Many of the problems that the people of Red Lake face can only be fixed from within. There is still a tangible sense of pride and a subtle suspicion of the 'outside' world. Whatever it is that will help fix things, it needs to come from the people themselves. However that does not mean there is nothing we can do. Our church alone supplied enough materials to stock one elementary school classroom for the entire year. Assistance like this allows the Red Lake District to focus on other important issues that face the children of the Reservation. It is also important for our own spiritual growth that we reach out to support these people. This is the type of work that Jesus Christ commanded us to do.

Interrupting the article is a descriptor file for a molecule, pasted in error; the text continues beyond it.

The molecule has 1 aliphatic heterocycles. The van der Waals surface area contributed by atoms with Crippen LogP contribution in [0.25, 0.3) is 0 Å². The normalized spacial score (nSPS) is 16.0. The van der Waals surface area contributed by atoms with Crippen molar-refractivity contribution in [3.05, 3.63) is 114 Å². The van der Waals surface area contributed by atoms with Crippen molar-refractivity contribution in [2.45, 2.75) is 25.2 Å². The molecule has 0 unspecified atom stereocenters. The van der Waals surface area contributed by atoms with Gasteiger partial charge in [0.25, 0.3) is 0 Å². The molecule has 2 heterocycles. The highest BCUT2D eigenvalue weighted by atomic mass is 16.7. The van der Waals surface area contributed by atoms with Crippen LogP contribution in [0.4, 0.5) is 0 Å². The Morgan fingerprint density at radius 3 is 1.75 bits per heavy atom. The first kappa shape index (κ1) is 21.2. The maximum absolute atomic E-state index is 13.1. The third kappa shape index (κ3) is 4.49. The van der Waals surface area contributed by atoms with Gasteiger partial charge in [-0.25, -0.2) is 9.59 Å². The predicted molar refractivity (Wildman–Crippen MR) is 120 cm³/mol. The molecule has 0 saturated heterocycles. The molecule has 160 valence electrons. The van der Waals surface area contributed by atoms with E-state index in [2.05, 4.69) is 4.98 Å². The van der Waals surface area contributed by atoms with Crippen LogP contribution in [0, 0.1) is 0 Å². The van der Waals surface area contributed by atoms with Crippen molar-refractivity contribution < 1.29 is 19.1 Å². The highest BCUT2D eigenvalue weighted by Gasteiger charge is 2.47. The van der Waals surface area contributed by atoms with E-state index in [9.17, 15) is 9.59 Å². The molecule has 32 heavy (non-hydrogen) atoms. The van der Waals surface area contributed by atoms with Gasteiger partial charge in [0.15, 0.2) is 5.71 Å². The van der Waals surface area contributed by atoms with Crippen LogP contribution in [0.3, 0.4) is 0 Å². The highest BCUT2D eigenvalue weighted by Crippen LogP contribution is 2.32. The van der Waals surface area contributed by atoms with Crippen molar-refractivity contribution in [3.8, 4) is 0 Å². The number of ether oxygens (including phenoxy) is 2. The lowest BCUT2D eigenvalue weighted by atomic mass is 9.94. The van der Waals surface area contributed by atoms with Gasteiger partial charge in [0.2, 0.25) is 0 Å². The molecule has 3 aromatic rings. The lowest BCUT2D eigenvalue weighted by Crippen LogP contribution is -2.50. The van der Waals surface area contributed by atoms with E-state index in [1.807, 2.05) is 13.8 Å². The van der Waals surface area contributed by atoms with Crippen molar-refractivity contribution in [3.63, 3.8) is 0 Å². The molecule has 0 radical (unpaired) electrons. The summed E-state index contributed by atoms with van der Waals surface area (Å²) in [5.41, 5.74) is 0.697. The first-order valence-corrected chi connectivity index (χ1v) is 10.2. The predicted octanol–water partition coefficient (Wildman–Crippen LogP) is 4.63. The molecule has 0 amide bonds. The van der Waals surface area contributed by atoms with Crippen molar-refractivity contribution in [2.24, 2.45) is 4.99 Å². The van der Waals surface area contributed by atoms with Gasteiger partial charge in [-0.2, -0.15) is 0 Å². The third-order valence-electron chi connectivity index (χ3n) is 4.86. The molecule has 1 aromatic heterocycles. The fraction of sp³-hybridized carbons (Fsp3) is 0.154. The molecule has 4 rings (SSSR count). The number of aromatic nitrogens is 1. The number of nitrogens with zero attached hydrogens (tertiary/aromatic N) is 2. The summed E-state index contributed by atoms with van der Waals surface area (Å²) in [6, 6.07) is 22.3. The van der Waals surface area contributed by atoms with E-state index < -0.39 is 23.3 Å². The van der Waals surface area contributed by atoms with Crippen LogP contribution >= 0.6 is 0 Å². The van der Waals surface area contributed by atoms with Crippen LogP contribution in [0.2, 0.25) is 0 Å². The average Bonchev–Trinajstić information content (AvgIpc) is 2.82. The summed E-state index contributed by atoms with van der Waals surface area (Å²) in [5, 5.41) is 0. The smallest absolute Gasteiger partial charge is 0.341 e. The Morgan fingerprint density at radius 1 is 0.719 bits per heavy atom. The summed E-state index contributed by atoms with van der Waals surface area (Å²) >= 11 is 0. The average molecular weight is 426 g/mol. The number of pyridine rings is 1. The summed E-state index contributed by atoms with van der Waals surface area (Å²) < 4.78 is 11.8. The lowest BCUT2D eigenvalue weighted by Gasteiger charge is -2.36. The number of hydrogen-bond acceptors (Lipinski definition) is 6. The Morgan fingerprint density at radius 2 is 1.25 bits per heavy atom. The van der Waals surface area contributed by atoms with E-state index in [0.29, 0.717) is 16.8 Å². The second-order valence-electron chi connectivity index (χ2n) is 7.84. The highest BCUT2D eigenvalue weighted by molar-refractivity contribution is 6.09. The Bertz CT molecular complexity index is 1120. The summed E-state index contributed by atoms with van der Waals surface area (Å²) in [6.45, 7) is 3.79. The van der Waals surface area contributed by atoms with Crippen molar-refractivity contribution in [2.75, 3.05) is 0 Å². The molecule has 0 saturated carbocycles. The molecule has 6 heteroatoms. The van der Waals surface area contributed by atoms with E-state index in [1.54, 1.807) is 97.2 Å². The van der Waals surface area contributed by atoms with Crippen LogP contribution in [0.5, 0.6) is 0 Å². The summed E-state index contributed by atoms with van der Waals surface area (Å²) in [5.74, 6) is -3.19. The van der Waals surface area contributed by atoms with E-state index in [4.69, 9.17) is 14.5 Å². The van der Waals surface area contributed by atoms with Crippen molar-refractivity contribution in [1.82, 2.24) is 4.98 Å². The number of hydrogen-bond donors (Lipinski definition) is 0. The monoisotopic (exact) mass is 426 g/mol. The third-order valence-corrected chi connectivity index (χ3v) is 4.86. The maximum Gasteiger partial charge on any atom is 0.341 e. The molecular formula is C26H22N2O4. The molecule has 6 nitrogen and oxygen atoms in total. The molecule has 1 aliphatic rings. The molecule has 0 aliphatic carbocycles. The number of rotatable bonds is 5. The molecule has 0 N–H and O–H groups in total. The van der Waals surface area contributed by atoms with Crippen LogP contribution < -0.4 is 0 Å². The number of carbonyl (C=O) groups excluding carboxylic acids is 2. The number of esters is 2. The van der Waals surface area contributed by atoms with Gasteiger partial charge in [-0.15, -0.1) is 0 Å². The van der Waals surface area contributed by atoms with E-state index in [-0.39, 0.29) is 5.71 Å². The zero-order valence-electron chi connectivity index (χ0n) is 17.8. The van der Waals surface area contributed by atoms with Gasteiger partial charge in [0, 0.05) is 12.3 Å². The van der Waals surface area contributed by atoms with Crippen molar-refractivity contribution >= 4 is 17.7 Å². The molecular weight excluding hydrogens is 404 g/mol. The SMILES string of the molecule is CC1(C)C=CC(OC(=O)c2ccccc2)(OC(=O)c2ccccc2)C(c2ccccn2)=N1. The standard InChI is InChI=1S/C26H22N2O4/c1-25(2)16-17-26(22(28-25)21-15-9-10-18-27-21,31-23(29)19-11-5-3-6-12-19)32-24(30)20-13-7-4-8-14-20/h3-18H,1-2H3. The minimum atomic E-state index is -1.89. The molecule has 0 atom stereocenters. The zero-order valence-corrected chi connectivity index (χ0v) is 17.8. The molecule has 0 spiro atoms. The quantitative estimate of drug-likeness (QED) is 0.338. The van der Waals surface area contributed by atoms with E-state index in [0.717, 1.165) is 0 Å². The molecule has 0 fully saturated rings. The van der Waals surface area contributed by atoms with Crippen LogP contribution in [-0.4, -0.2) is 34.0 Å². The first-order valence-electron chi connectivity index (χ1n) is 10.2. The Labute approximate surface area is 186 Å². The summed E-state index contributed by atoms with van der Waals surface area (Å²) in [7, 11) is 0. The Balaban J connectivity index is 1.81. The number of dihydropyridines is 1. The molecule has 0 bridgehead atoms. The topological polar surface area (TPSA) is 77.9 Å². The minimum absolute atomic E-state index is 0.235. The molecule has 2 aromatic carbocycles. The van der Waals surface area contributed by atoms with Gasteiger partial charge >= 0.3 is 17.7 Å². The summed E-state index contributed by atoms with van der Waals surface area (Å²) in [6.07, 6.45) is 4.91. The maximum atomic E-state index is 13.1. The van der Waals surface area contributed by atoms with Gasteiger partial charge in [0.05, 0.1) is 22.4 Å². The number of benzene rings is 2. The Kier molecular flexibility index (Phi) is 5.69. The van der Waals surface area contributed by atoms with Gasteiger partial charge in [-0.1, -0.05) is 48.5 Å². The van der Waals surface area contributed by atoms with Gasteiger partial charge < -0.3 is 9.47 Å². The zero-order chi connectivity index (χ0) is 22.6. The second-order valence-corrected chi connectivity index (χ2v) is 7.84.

We arrived back home at 4:15 pm on Friday, July 18. We were tired, but pleasantly so. It is the fatigue that accompanies a job well done. The electronic devices had already been returned to the youth and they were already assimilating back into their 'normal' lives. If you ask them about the mission trip, many of them will probably say it was "OK" or "yeah, I had a good time" without a great deal of enthusiasm. I understand that - it is a teenager's defense against appearing 'uncool' (God forbid). But I was there, and I saw the positive changes that occurred in all of them. Some of these things are privileged, so I'll just ask for you to trust me. Please remember that experiences like this go a long way in developing an active spiritual life in our youth, the future of the church. It was a privilege to be with them in Red Lake.